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Since 1st March, 1999
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Reunion verdict in HC Rule Book

Islampur, Feb. 20: Parents lodged in jails across Bengal can from now on regularly visit their children who are also in custody under a new law that has been included in Calcutta High Court’s Rule Book.

The rule is based on an order passed by the court in April after a Bangladeshi couple caught while infiltrating and lodged in a jail here prayed that they be allowed to meet their children who had been transferred to government-run homes elsewhere.

Although Malati and Madan Burman have been meeting their children at regular intervals since the high court order, the inclusion of the judgment in Rule Book means that anyone can now ask the same favour from the jail authorities. The last time the parents met their children, a boy and a girl, both minors, was on January 28. The boy is lodged in a home in Jalpaiguri, 150km away, and the girl in Cooch Behar, 300km from here (see map).

“The Islampur subdivisional court received the Rule Book additions in the last week of January,” said Firoz Ahmed, the lawyer who appeared for the Burmans here. In his ruling on April 2, Justice Asim Kumar Roy of the high court had said while the West Bengal Correctional Services Act 1992 did confer the right on every prisoner, under trial or not, to have interviews with friends and relatives, it should honour the United Nations Convention on the Rights of the Child.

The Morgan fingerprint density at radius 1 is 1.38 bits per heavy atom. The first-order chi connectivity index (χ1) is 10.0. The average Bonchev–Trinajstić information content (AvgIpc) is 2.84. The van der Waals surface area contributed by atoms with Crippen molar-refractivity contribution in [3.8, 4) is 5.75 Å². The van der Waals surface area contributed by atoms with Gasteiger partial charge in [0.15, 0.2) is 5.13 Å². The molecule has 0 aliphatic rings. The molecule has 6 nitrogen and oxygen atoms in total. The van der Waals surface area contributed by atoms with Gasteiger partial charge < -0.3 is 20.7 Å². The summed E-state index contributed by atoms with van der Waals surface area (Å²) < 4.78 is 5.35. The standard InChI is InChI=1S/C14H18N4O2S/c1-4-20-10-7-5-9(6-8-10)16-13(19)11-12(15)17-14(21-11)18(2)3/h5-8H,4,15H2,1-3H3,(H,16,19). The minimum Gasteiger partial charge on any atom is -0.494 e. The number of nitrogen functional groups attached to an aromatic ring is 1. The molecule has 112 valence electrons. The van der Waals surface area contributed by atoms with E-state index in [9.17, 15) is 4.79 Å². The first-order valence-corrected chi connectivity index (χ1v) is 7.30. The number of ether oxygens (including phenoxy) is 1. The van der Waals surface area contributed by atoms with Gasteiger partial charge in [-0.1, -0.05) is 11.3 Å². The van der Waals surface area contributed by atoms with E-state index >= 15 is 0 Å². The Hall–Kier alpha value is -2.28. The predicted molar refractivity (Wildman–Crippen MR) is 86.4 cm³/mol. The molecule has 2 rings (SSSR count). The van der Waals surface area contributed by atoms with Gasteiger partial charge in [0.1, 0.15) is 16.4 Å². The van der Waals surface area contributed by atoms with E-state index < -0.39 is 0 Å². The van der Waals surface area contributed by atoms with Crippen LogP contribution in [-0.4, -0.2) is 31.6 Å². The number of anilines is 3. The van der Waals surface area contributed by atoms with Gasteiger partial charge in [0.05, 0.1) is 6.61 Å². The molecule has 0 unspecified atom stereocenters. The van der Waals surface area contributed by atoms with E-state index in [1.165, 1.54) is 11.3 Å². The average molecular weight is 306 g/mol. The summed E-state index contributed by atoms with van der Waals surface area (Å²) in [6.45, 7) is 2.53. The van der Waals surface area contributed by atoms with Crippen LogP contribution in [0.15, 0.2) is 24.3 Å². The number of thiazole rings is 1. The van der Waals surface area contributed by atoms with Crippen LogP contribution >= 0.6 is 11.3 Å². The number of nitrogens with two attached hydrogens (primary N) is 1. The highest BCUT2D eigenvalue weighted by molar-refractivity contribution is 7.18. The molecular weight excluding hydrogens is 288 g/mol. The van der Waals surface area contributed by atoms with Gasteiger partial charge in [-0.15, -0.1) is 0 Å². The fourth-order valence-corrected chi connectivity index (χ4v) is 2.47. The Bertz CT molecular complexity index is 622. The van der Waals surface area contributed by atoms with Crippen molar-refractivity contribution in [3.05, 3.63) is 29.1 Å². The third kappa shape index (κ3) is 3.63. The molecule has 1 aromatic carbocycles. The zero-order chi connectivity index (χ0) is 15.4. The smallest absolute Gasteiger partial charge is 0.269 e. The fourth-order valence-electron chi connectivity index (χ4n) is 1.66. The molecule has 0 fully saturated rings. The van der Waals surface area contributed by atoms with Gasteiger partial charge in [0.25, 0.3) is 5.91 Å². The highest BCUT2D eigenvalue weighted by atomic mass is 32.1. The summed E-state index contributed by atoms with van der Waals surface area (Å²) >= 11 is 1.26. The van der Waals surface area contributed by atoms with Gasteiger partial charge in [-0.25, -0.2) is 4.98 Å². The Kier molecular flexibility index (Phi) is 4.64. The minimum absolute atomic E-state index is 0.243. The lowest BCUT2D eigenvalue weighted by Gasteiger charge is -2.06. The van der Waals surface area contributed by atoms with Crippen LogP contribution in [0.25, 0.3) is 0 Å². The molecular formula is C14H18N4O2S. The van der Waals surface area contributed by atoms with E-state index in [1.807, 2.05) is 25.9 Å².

According to law, children above five years could meet their parents in jail. The law, however, was silent on children who were also in custody as was the case of the Burmans.

The judge had pointed out that under Articles 9(3) and 37(C) of the convention, children “in conflict with law” had the right to have direct personal contact with their parents on a regular basis. “It is one of their basic human rights and the same should not be denied in any way whatsoever,” Justice Roy had said in the judgment.

He had also directed the jail authorities and the Juvenile Justice Board that Malati could meet the children, not less than twice a week and she should be allowed to remain with them for at least an hour.

The Burmans were caught while allegedly crossing the border at Sujali in North Dinajpur in September 2007. In December the same year, Malati, had appealed to the Islampur subdivisional court that she be allowed to meet the children.

The subdivisional court had said Indian law did not have such provisions to allow meetings. The parents then appealed to the high court and since the Indian law was silent on the issue, Justice Roy followed the UN convention. According to high court advocate Jaymalya Bagchi, who had appeared for the Burmans, the Supreme Court had empowered high court judges to follow UN convention.

Currently, there are four Bangladeshi boys in Suryodaya, a government home in North Dinajpur’s Raiganj, and seven girls in Shahid Bandana in Cooch Behar.

The inclusion of Justice Roy’s verdict in the Rule Book is likely to affect these children, too, whose parents reside in Raiganj and Cooch Behar jails.

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